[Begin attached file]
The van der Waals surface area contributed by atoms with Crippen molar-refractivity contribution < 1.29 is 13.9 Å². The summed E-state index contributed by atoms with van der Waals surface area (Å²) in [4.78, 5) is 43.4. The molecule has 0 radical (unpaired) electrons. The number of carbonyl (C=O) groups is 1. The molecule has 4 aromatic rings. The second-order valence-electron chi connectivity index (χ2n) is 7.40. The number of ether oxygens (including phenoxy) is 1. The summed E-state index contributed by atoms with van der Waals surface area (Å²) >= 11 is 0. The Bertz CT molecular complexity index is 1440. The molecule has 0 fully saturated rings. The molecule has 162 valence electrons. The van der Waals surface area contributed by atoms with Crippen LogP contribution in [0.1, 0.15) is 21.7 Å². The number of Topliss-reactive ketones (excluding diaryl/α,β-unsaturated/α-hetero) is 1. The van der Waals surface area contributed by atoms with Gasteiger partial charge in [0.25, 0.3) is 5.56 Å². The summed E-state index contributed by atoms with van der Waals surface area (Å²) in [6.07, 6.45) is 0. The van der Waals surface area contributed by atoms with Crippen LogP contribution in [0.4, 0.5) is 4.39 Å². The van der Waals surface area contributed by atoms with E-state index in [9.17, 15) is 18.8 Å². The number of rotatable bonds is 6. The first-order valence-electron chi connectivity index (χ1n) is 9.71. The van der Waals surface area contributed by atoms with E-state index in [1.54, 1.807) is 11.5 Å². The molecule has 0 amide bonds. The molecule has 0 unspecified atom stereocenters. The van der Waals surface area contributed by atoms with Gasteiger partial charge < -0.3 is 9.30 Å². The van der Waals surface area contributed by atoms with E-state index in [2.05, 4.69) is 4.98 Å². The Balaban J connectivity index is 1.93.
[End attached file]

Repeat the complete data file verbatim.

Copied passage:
The van der Waals surface area contributed by atoms with Crippen molar-refractivity contribution < 1.29 is 13.9 Å². The summed E-state index contributed by atoms with van der Waals surface area (Å²) in [4.78, 5) is 43.4. The molecule has 0 radical (unpaired) electrons. The number of carbonyl (C=O) groups is 1. The molecule has 4 aromatic rings. The second-order valence-electron chi connectivity index (χ2n) is 7.40. The number of ether oxygens (including phenoxy) is 1. The summed E-state index contributed by atoms with van der Waals surface area (Å²) >= 11 is 0. The Bertz CT molecular complexity index is 1440. The molecule has 0 fully saturated rings. The molecule has 162 valence electrons. The van der Waals surface area contributed by atoms with Crippen LogP contribution in [0.1, 0.15) is 21.7 Å². The number of Topliss-reactive ketones (excluding diaryl/α,β-unsaturated/α-hetero) is 1. The van der Waals surface area contributed by atoms with Gasteiger partial charge in [0.25, 0.3) is 5.56 Å². The summed E-state index contributed by atoms with van der Waals surface area (Å²) in [6.07, 6.45) is 0. The van der Waals surface area contributed by atoms with Crippen LogP contribution in [0.4, 0.5) is 4.39 Å². The van der Waals surface area contributed by atoms with E-state index in [9.17, 15) is 18.8 Å². The number of rotatable bonds is 6. The first-order valence-electron chi connectivity index (χ1n) is 9.71. The van der Waals surface area contributed by atoms with E-state index in [1.54, 1.807) is 11.5 Å². The molecule has 0 amide bonds. The molecule has 0 unspecified atom stereocenters. The van der Waals surface area contributed by atoms with Gasteiger partial charge < -0.3 is 9.30 Å². The van der Waals surface area contributed by atoms with E-state index in [2.05, 4.69) is 4.98 Å². The Balaban J connectivity index is 1.93.